1140 Advanced Traveling Wave Reactors

Sunday, February 21, 2010: 2:50 PM
Room 9 (San Diego Convention Center)
John Gilleland , TerraPower, Seattle, WA
Traveling-wave reactors offer a new class of nuclear plants that could avoid some of the drawbacks that have prevented nuclear energy from reaching its full potential as a sustainable, carbon-free source of electricity and heat. Nuclear energy has an impeccable safety record in recent decades and is as reliable as power plants come. Concerns about the proliferation of uranium enrichment technology are high and increasing, however. And no one is happy with today’s solutions for nuclear waste.

Traveling-wave reactors offer a path to zero-emissions energy that greatly lowers proliferation risks and that could reduce nuclear waste volumes, buying time to set up a long-term solution. Exploiting new physics that has only recently been fully explored with 21st-century computational tools, traveling-wave reactors run on depleted uranium, a waste byproduct of the enrichment process. Huge amounts of depleted uranium already exist in stockpiles around the world, with more being made each year as the fleet of conventional reactors is refueled. Burned in traveling-wave reactors, this inexpensive but energy-rich fuel source could provide a global electricity supply that is, for all practical purposes, inexhaustible.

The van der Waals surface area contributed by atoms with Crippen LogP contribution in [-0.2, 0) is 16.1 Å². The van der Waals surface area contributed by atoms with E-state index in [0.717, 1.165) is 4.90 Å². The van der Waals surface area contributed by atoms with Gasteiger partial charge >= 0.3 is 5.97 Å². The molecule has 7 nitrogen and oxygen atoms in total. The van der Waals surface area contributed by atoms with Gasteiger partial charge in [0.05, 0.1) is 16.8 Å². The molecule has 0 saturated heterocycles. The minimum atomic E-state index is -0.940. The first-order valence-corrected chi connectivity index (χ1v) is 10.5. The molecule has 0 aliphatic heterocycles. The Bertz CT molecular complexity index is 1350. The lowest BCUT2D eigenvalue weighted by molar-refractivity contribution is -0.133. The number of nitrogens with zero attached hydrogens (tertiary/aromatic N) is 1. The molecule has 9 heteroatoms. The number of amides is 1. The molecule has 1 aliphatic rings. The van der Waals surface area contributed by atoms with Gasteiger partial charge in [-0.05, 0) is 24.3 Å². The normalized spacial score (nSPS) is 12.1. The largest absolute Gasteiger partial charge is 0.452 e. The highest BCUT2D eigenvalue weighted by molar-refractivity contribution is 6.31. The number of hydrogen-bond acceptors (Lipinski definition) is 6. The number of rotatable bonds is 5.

A traveling-wave reactor can sustain fission in a nonfissile fuel such as depleted uranium because it sets up a slow-moving wave in which neutrons produced by fission reactions in one small part of the core convert adjacent fuel pellets from fertile isotopes (such as U238) into fissile isotopes (such as Pu239). In other words, a TWR breeds its own nuclear fuel, where it needs it, when it needs it. Exhausted fuel can be left in the core. So unlike conventional nuclear plants that take in new fuel and expel high-level waste every 18 months or so, a TWR can in principle be fueled once, sealed up, and run without refueling for 60 years or more.

A relatively small amount of highly active material is needed to get the wave going in a TWR. Enriched uranium, plutonium recovered from disassembled nuclear weapons, or even exhausted fuel from existing TWRs could serve as the starter fuel. In the long run, TWRs require so little fissile fuel—and are so flexible in accepting various kinds of starter fuel—that they could form the basis of a civilian nuclear technology that could be built and deployed widely throughout the world without setting up any new enrichment plants. The technology thus offers, at last, a way to resolve the tension between the need for clean, safe, and sustainable electricity from nuclear power and the need to prevent the proliferation of nuclear weapons technology.